• Alice Whaley

A New Branding

Updated: Jun 5

*Warning: This piece contains graphic content and images*


There are hundreds of calves to brand on every ranch; thousands of cows to gather. Where many hands pitch in, the workload lightens and brightens. Plus, it makes for a party, of sorts. Bella couldn’t help grinning the night before the branding, checking and double-checking that I didn’t have any questions about tomorrow. She’s 10 years old, and grew up as a city girl in Texas. From the way she sat on the kitchen floor, demonstrating how to hold down the back end of a calf, you’d never know she only moved here two years ago.


In the morning, we could see our breath as we joined friends and family, along with the dozen miscellaneous toddlers hanging off their arms. Horses stood half asleep, rein-tied to trailers and railings all over the yard. We’d all brought them in case we needed to gather cattle, but they proved most useful as entertainment for the young kids. I led Noah around; a five-year-old cowboy wearing turquoise boots and the smallest spurs you’ve ever seen. From my saddle, Noah got a better view over the iron railings.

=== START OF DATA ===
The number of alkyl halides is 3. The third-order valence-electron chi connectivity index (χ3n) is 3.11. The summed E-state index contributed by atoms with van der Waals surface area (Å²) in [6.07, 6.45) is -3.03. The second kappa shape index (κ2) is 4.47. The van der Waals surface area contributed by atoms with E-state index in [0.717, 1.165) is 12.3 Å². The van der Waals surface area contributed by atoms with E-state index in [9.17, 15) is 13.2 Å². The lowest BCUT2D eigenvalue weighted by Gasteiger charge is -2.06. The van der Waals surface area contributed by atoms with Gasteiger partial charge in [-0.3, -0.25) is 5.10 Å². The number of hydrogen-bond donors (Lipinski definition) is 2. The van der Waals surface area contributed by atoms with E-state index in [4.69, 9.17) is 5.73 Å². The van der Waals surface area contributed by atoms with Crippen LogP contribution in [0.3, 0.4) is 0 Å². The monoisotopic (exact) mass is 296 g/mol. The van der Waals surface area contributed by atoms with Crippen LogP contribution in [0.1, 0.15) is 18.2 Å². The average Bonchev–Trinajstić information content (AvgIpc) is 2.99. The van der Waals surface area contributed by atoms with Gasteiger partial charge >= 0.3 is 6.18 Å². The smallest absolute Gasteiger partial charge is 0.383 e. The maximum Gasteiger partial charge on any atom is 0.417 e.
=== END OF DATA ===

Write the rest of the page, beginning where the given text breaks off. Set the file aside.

That’s where the real action was happening. One young mum was in there with the cowboys, helping move the calves, whilst holding a toddler on her hip. The little girl was wearing a hat shaped like a unicorn. One heifer split from the herd, panicked, and started towards them. The mum set the girl on her feet, held her hand, and – without letting go – darted left and right to shoo the calf back to the herd. It was only a foot away from them when it finally jerked back to the others. The little girl was shaken but unhurt, and a better cowgirl for it. The next time I saw her she was happily eating a burrito the size of her face.


The five men on horses were further off, sorting calves from cows, and manoeuvring them between pens, ready for the branding. I’d never seen real cowboys at work before. They seemed to hardly move their hands at all, only twitching the reins to command the horse and make the calves stream from pen to pen like water. Above the mass of dark animals, the cowboy’s figures stuck out against the low sky, their ropes swinging through grey clouds which matched and mingled with the billowing dust from the ground. They worked carefully and casually, unaware of the picture through which they moved.